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Restoration will take time after man breaks into DMA and damages ancient works

DMA_DamagedArt_1
Courtesy
/
Dallas Museum of Art
This black-figure kylix dating back to around 500 B.C. is one of the artworks damaged in the incident. Curators are still assessing the full cost of the damage.

Museum director says it's unknown how long the restoration process will take for the damaged works.

Curators are still assessing the damage after a man broke into the Dallas Museum of Art on Wednesday night and smashed several artworks.

The damaged works include three Greek pieces: a black figure kylix, black-figure amphora and a red-figure pyxis, all dating back to around 500 B.C. as well as a contemporary Caddo effigy bottle.

DMA_DamagedArt_2
Courtesy
/
Dallas Museum of Art
A black-figure panel amphora is another one of the ancient artworks damaged in the incident Wednesday night.

Agustín Arteaga, the museum's director, said conservators must study the objects to see what techniques are needed to reassemble them.

"There's some chance that most of these works could be restored, but we cannot definitely say that right now," Arteaga said.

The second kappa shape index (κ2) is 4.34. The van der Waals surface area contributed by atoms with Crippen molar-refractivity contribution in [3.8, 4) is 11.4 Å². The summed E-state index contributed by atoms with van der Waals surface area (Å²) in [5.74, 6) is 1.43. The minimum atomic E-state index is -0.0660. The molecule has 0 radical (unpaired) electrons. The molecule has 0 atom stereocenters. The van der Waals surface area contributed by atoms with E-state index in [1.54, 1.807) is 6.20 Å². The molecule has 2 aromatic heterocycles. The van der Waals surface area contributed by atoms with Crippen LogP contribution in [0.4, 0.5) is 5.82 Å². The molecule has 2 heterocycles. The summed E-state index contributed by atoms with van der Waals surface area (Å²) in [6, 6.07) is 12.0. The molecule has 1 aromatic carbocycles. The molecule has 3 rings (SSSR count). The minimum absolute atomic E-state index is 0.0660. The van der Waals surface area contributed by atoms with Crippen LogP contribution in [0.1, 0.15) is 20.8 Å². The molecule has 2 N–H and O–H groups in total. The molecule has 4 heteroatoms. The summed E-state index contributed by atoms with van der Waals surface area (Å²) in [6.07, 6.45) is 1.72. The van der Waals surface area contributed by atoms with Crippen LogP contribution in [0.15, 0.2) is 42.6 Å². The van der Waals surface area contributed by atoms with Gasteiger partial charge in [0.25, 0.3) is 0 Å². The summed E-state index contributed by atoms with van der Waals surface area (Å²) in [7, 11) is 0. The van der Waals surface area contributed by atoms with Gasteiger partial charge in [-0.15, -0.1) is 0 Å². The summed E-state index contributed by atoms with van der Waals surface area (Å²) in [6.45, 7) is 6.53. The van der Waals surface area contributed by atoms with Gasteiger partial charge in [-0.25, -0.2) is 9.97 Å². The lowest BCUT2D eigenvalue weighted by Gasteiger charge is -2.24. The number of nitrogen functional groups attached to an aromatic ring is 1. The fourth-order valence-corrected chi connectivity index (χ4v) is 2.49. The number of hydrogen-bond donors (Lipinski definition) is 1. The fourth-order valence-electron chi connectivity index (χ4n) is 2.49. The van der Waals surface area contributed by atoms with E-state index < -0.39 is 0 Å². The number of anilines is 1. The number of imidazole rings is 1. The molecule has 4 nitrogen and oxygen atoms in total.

If the pieces were completely ruined, the loss would be in the millions, but Arteaga didn't want to value the damage until they knew more about the possibilities of restoration.

Arteaga said the man broke into the DMA on Wednesday night and destroyed the four pieces. Security was promptly alerted and held the man before Dallas Police arrived.

"The good thing is that no one was hurt, the that the situation was controlled, that there was no further damage to all these objects, nothing was stolen," Arteaga said.

Arteaga said the museum remains open to the public and will be fully open within the next week while parts of the permanent collection galleries are closed due to an ongoing investigation.

Got a tip? Email Pablo Arauz Peña at parauzpena@kera.org

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